- The Washington Times - Thursday, October 26, 2006

BAGHDAD — The number of American troops killed in Iraq in October reached the highest monthly total in a year yesterday after four Marines and a sailor died of wounds suffered while fighting in the same Sunni insurgent stronghold.

The U.S. military said 96 American troops have died in October, the most in one month since October 2005, when the same number were killed.

In other violence, 12 police officers were killed in fighting with suspected militia gunmen in Baqouba, northeast of Baghdad, officials said. Eighteen militants also were killed, police said.

The deadliest month for U.S. forces in Iraq was November 2004, when military offenses primarily in the then-insurgent stronghold of Fallujah, 40 miles west of Baghdad, left 137 troops dead, 126 of them in combat. In January 2005, 107 U.S. troops were killed.

The U.S. military said the five service members killed in the volatile Anbar province included a sailor assigned to the 3rd Naval Construction Regiment. Two of the Marines were attached to Regimental Combat Team 5, and two to Regimental Combat Team 7. All died from wounds suffered in attacks Wednesday.

Army Maj. Gen. William B. Caldwell, the U.S. military spokesman, said there had been a marked decrease in violence in Baghdad since the end of Ramadan, the Muslim month of fasting, earlier this week.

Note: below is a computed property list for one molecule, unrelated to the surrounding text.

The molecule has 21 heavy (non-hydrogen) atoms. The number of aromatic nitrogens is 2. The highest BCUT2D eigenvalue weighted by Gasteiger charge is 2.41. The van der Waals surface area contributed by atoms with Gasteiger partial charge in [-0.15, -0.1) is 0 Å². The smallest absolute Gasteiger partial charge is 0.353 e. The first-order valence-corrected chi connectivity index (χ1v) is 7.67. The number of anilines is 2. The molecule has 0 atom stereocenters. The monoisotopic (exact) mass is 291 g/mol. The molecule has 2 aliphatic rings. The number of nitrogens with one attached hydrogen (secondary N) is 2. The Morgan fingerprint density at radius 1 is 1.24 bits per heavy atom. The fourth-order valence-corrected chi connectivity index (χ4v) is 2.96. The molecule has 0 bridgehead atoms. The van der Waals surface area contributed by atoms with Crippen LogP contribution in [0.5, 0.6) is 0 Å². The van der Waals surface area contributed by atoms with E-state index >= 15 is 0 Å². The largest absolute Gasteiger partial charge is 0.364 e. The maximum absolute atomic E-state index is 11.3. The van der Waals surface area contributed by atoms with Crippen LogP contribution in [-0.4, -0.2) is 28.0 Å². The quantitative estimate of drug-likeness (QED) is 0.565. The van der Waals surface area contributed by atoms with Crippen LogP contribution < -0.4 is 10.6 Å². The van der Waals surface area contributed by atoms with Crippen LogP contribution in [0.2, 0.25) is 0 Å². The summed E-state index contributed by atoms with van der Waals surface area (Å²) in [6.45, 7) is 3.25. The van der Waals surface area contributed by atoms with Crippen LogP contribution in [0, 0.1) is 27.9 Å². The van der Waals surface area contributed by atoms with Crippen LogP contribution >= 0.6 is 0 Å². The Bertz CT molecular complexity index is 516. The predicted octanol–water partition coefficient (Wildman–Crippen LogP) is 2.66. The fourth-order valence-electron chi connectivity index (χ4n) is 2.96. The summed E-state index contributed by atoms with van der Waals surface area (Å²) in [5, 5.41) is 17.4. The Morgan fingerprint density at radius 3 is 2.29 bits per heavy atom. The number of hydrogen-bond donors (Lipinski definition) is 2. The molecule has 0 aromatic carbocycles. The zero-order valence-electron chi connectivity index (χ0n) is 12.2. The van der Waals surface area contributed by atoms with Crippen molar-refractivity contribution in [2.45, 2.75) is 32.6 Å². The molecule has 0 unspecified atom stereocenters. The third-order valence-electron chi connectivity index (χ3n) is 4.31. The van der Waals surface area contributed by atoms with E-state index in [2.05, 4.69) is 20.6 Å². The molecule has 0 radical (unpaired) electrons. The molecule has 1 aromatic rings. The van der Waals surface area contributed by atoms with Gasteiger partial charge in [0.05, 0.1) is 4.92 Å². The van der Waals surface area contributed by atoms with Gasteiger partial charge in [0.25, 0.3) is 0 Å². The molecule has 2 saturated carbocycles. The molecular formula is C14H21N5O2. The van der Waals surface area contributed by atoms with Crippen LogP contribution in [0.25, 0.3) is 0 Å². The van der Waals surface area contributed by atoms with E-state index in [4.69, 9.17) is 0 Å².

Gen. Caldwell said violence has tended to spike during that month, then fall off. He also said increased U.S. patrols and roadblocks in the search for a missing American soldier could be having an effect.

Fighting continued yesterday with clashes between Iraqi security forces and militia groups linked to major Shi’ite political parties, part of an ominous trend adding to the violence wrought by the Sunni-led insurgency against U.S. coalition forces and their Iraqi allies.

At least 12 policemen were killed in fighting near Baqouba with gunmen of the Mahdi Army militia, who are loyal to fiery anti-American Shi’ite cleric Muqtada al-Sadr.

Mahdi militiamen have flooded into the area 35 miles northeast of Baghdad, forcing large numbers of residents belonging to Iraq’s Sunni Arab minority to flee their homes. Mahdi fighters killed scores of Sunnis in massacres last week in the nearby city of Balad, forcing U.S. troops to return to the area after Iraqi security forces were unable to stem the bloodshed.

Army Gen. George Casey, the top U.S. commander in Iraq, said that about 300 Iraqi police and soldiers died during Ramadan, and more than 961 Iraqis altogether have been killed in war-related violence this month, the highest level since the Associated Press began tracking civilian deaths in April 2005.

That amounts to an average of almost 40 every day, compared with a daily average of about 27 since April 2005, as more Iraqis fall prey to sectarian death squads affiliated with the militias.


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